The game plan implemented on Sunday by Mike Zimmer was a main reason why the Minnesota Vikings got their first win of the season. Indeed, Zimmer’s fingerprints were all over the stats at the end of the opening half. Minnesota possessed the ball for nearly twenty minutes, largely due to Dalvin Cook’s 15 runs. The Houston Texans, in contrast, struggled to do anything; Deshaun Watson was 6/15 for 79 yards whereas David Johnson had eight carries for 29 yards. With a 17-6 lead, the Vikings’ opening half was by far their best of the young season.
Things were tougher in the second half, but Minnesota won largely due to Zimmer out-coaching Bill O’Brien (these days, outcoaching O’Brien isn’t saying much, but still). The Vikings’ defense held up four times on fourth and goal to end the game, thus preserving the one-score lead. On the final play for the Texans, Zimmer called an aggressive blitz, thereby putting Will Fuller one-on-one with Holton Hill. Fuller almost made an incredible catch, but Watson’s throw was a little too far out of reach. Zimmer’s pressure contributed to the throw’s inaccuracy.
While the various blitz calls and coverages made a big difference, so too did the way that Zimmer used his players. Two defensive rookies – D.J. Wonnum and Cameron Dantzler – played well, especially given their inexperience.
Mike Zimmer’s Game Plan for the Minnesota Vikings
The Vikings, quite evidently, came into the game intending to rely on D.J. Wonnum to help contain Watson. Watson is deceptively strong, and he’s obviously a tremendously gifted athlete. For these reasons, scheming ways to free Wonnum makes a ton of sense. In the clip below, you’ll see several Vikings crowding the line of scrimmage. In so doing, the Texans can’t sort out their protection assignments, freeing Wonnum for the first sack of his career.
— Minnesota Vikings (@Vikings) October 4, 2020
At 6’5″, 258 pounds, Wonnum is among the longer, faster linemen on Minnesota’s roster. He was inactive in Week 1, but since then has become a regular part of the d-line rotation. Though raw, Wonnum’s length and strength create issues for opposing offensive linemen. Zimmer specifically mentioned Wonnum this past week during one of his press conferences as someone who has shown growth. The sack was an impact play, and he was able to generate another pressure with around nine minutes left in the second quarter. On the final defensive drive, Wonnum was on the field, playing both three-technique and end. Athletic and versatile, Wonnum is going to be a great player.
The Vikings are a better team when Cameron Dantzler is on the field. With Mike Hughes injured and Holton Hill taking a sizeable step back, Dantzler has emerged as Minnesota’s number one corner.
Over the past couple of seasons, Minnesota hasn’t had a true shutdown corner. Dantzler is still a long way from being a corner who strikes fear into opposing offensive coordinators, but he has nevertheless been solid. At this point, getting solid, consistent production from a corner is huge. The biggest knock on Dantzler coming into the season was his underwhelming 40-yard dash. Though the official time suggests he would struggle to keep up, Dantzler’s play – both in college and so far in the NFL – points to a different reality. Zimmer obviously feels confident in Dantzler given that he played nearly the entire game. His ability to play in all situations allows Zimmer to allocate his elite safeties to other assignments while also freeing Zimmer to rotate his other corners.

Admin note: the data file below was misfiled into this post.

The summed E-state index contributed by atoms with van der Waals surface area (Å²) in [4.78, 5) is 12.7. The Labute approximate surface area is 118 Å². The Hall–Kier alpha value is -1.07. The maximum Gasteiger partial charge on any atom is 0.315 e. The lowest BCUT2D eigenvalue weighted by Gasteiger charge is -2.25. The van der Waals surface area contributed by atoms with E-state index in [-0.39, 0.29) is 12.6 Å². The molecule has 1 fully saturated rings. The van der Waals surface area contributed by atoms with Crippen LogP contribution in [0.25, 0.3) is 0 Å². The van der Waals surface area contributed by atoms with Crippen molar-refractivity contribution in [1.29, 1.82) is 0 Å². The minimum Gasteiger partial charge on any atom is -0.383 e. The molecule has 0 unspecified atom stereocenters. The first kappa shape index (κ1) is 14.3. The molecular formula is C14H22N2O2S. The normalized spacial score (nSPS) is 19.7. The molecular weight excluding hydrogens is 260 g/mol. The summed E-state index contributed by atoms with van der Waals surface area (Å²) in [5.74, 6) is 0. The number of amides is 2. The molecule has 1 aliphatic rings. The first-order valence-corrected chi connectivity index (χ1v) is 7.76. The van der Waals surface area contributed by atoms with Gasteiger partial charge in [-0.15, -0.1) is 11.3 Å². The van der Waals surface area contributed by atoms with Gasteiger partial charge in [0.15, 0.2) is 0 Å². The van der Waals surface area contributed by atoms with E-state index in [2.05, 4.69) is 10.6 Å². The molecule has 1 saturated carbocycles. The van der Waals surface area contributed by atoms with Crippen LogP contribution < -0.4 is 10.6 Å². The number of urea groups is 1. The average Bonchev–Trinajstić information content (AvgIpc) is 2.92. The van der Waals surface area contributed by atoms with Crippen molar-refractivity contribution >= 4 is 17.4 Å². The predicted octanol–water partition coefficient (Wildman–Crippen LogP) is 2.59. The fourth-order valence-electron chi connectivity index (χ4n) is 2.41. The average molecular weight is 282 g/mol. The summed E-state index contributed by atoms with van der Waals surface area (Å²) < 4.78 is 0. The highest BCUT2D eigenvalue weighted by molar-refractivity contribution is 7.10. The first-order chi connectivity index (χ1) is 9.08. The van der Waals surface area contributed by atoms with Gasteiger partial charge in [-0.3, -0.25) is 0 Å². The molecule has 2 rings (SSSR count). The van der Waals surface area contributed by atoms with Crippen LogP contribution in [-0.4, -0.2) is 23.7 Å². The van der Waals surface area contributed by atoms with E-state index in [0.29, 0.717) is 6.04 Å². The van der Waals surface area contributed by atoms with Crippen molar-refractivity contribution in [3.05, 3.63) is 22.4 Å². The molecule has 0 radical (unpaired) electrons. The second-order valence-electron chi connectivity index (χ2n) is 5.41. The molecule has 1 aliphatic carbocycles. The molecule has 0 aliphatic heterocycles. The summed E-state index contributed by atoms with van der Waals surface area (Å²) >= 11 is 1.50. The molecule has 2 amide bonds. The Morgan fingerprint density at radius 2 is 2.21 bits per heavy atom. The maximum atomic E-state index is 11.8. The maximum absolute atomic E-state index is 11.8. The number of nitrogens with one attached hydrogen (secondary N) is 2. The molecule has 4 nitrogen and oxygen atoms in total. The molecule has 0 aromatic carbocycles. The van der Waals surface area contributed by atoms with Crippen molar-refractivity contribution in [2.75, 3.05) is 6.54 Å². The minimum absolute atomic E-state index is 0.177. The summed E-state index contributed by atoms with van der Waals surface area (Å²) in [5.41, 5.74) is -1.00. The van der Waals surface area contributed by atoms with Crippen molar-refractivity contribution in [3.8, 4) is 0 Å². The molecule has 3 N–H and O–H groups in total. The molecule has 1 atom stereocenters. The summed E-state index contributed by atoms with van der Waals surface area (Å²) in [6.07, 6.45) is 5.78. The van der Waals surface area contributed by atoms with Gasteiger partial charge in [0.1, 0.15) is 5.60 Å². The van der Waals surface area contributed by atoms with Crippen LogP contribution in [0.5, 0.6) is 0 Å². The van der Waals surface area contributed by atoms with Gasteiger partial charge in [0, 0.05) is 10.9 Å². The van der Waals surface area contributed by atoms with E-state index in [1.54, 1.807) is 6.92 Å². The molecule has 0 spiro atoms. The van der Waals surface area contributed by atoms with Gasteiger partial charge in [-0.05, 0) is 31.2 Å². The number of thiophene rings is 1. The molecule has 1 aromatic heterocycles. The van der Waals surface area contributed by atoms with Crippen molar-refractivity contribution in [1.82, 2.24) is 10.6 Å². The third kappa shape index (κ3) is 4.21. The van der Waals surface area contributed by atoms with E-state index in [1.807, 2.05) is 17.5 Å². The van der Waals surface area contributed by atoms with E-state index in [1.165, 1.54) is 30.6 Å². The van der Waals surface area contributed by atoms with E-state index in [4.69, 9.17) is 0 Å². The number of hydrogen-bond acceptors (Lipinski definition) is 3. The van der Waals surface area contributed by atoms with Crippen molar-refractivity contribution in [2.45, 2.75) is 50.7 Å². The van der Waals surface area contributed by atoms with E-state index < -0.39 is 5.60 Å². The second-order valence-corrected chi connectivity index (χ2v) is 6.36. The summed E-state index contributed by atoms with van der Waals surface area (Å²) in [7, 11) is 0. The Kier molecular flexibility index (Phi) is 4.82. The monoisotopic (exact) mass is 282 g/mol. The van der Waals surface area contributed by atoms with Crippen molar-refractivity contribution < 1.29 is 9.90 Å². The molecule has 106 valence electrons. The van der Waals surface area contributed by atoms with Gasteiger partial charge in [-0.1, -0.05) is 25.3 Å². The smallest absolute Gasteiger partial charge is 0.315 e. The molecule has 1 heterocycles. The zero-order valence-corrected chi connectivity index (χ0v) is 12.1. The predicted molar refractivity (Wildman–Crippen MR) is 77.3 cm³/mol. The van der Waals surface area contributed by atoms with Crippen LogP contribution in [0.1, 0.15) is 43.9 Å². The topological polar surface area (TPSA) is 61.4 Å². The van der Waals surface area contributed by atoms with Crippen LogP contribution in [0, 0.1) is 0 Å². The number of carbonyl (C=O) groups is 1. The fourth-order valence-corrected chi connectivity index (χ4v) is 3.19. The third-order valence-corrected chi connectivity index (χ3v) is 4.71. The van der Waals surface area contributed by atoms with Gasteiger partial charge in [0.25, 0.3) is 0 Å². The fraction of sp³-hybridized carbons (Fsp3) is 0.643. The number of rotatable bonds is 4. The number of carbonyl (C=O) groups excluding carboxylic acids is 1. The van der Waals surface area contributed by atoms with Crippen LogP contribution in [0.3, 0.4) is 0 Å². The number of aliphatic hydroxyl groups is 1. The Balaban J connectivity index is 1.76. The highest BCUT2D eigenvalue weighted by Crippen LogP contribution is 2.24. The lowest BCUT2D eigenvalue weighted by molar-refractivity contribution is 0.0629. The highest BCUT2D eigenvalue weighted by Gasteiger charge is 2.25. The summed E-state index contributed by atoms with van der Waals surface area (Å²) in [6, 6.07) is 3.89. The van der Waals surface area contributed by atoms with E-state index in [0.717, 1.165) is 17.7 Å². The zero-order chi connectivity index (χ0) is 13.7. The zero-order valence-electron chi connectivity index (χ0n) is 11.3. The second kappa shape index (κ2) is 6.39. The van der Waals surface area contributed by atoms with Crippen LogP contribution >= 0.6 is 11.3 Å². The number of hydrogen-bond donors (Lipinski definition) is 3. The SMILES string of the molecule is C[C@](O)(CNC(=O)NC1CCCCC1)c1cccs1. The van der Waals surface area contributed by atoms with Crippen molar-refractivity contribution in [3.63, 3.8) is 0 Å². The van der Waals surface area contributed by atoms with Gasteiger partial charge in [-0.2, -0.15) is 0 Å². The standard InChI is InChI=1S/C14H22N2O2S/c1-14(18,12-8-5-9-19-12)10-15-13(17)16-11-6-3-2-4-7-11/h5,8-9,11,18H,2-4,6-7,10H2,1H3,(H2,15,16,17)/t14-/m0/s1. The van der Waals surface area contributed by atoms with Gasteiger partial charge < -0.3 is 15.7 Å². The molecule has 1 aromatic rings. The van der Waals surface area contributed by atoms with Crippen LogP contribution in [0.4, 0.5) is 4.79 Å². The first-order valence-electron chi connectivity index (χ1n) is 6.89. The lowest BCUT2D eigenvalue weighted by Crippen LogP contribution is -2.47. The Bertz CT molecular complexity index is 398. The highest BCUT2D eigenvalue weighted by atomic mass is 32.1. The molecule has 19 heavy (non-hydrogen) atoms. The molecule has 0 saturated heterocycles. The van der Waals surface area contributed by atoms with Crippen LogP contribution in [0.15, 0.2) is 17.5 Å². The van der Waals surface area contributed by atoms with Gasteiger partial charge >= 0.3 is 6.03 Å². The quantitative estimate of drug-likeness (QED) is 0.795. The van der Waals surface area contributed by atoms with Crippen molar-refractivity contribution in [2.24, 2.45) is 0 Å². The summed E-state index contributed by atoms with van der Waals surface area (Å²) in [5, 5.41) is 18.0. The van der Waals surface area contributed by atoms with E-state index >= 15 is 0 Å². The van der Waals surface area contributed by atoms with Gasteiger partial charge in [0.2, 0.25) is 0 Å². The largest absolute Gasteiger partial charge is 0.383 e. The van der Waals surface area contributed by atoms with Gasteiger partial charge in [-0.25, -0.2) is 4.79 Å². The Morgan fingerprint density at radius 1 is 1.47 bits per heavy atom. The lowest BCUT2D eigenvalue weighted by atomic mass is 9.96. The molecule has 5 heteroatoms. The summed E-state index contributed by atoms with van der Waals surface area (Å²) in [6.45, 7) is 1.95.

Another positive is that Dantzler is physical and a willing tackler. He looks like former-Viking Trae Waynes when is he tackling on the edge. The defensive line isn’t what it used to be, and Anthony Barr’s absence further depletes the front-seven. As a result, the Vikings will need their defensive backs to contribute in run defense. Much of Zimmer’s success rests in sending creative blitzes at the opposing team’s quarterback. Being able to send these blitzes, though, usually involves getting the other team in third and long. In other words, the Vikings need to stop the run on early downs. So far, Dantzler has been up to the task, playing far stronger than his 185 pounds suggest he would.
It’s encouraging to see the Vikings’ defense play well, especially since they’re coming off three straight tough weeks. Of course, the defense was far from perfect. George Iloka understandably struggled to replace Harrison Smith as the Texans wisely targeted him. Jeff Gladney allowed another long completion, and Holton Hill is still struggling with consistency. At various passes in the second half, the d-line failed to generate any pressure.
It came down to the wire, but they found a way to win. Zimmer praised his team’s resiliency in the post-game press conference. Up until this point, Minnesota has shown next to no resiliency. On Sunday, the result was different, largely due to the play from Wonnum and Dantzler. Mike Zimmer and the Minnesota Vikings will need a similarly strong, resilient performances next week against the Seattle Seahawks; the season is depending on it.